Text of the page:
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BW Businessworld

Boardroom Battle, Part 1

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An idea whose time had come, propagated by a visionary leader; a dream IPO, followed by a even dreamier listing on the stock exchanges; and out of the blue, the sudden sacking of its chief executive who was brought in by the visionary leader himself, with no apparent or clearly identifiable reason. It is no wonder that the investing public and most analysts were shocked by the abrupt dismissal of Suresh Gurumani, CEO of SKS Microfinance, by Vikram Akula, founder and now the company's executive chairman.



Institutional investors — the largest shareholder is Sequoia Capital, the private equity firm — also seem at a loss to explain what happened. From most accounts — neither Akula nor Gurumani have been forthcoming on the issue — the decision was forced when negotiations on how and when Gurumani would exit, and at what price, broke down after Akula decided he wanted to take back executive powers.



After agreeing on the financial consideration — reportedly 125,000 vested options and a year's salary as compensation — the discussions collapsed over the terms of Gurumani's future employment; SKS's condition was that Gurumani could not work for any other financial services firm that could potentially start a microfinance business that would be competition to SKS. For Gurumani, that virtually rules out working in the financial services sector.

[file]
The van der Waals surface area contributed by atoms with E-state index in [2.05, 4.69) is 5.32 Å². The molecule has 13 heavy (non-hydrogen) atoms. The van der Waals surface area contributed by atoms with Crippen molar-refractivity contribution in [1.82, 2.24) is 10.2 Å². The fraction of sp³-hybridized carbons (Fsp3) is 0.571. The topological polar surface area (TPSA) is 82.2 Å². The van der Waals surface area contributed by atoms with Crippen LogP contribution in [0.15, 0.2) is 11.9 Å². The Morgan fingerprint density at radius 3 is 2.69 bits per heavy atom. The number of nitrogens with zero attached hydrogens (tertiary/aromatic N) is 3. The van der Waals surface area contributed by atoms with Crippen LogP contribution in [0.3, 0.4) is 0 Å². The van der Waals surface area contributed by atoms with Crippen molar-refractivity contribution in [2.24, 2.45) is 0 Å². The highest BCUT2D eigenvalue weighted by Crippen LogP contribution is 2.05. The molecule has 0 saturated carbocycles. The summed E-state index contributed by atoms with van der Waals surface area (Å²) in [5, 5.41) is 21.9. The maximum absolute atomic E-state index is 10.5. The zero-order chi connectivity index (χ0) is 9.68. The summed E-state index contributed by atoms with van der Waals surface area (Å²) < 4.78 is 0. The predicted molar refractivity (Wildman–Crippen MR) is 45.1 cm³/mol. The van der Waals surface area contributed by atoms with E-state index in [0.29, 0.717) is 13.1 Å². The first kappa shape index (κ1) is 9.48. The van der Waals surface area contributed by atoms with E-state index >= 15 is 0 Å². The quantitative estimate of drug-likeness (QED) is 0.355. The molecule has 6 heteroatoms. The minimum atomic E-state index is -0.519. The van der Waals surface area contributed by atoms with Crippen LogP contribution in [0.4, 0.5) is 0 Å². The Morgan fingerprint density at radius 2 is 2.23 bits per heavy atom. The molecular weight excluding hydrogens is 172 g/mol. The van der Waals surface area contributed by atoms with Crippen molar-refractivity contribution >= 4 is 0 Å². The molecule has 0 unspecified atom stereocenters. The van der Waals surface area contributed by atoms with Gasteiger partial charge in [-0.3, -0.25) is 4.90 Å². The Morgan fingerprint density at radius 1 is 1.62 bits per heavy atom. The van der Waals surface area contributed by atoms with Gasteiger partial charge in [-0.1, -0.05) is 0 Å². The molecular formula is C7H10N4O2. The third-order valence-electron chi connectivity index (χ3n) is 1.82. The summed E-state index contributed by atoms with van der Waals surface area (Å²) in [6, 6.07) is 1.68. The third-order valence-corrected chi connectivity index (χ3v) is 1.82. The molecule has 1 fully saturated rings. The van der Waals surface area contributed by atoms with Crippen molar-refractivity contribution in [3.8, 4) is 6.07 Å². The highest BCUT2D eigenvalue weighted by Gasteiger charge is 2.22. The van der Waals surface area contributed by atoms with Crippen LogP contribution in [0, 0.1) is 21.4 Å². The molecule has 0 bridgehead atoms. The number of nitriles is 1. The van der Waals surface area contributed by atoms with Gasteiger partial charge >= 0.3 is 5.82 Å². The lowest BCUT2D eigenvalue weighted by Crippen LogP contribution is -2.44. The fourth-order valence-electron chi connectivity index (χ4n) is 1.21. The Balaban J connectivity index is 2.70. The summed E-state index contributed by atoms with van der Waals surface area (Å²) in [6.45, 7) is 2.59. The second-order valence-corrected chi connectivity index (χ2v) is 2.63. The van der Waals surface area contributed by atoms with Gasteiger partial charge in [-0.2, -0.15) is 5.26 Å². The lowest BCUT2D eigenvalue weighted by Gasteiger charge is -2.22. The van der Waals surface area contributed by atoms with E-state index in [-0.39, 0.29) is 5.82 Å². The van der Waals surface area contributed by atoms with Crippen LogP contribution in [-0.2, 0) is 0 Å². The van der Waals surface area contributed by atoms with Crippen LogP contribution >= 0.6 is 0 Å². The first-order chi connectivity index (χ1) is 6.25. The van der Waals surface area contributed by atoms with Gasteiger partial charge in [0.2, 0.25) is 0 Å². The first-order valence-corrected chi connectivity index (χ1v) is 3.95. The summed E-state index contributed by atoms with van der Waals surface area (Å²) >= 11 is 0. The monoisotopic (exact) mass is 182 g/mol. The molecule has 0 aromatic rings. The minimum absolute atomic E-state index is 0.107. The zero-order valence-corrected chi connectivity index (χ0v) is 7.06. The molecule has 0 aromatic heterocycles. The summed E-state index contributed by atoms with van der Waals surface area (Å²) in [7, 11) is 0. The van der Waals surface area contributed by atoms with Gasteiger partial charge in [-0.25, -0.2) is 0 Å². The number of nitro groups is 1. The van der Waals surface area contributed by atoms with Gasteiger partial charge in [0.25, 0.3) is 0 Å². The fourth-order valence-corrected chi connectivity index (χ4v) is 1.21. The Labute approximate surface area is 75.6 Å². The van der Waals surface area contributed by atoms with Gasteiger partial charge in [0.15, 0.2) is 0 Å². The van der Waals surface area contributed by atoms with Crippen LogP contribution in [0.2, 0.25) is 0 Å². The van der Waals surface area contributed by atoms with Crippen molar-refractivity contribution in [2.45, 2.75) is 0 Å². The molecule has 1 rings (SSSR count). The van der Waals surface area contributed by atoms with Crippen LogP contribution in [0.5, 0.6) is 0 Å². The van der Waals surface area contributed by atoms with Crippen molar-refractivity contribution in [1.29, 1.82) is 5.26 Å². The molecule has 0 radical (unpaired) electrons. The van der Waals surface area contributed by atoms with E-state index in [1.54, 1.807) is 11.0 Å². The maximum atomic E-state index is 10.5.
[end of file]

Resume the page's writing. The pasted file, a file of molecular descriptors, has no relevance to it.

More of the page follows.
On 6 October, Gurumani filed a petition in the Andhra Pradesh High Court seeking a stay on his termination; sources say the hearing has been admitted, but adjourned to 19 October.



While he is the founder, Akula is not the largest shareholder in SKS. He holds less than 5 per cent, most of it being held by institutional investors, trusts and the general public. SKS's market capitalisation is over Rs 8,000 crore, making it larger than many banks.



The idea may seem far-fetched, but this development could worry the Reserve Bank of India (RBI). On the one hand, microfinance institutions can play a big part in pushing the financial inclusion agenda, while on the other, the central bank has expressed concerns about the sustainability of microfinance business models. More importantly, SKS could well apply to become a bank once the new bank licensing guidelines come into force.



Past experience with professionally run banks that were launched by individuals has not been great. Both Ramesh Gelli's Global Trust Bank and Dev Ahuja's Centurion Bank were run by forceful individuals, who did not have very large stakes in the institutions they owned, yet their writ ran large. Both collapsed, and had to be rescued. Given the RBI's mandate for maintaining the financial stability of the system as a whole, it scrutinises all important financial institutions very carefully.



Stockmarket regulator Securities and Exchange Board of India (Sebi) is reported to have asked SKS for an explanation for Gurumani's sacking (the company's CFO has already explicitly stated that there were no "financial irregularities"); if the reason advanced — Gurumani's alleged non-performance as CEO, which the substantial revenues and profits seem to contradict — was a material fact at the time of the IPO, it needed to have been disclosed in the draft prospectus filed with Sebi.



As Jim Collins, management guru and author, observed, a charismatic CEO (like Akula) can win every argument regardless of the facts. A non-charismatic CEO has to win on the merits of the argument. How things pan out for Akula, Gurumani and SKS may well depend on whether investors see that distinction.

 


(This story was published in Businessworld Issue Dated 18-10-2010)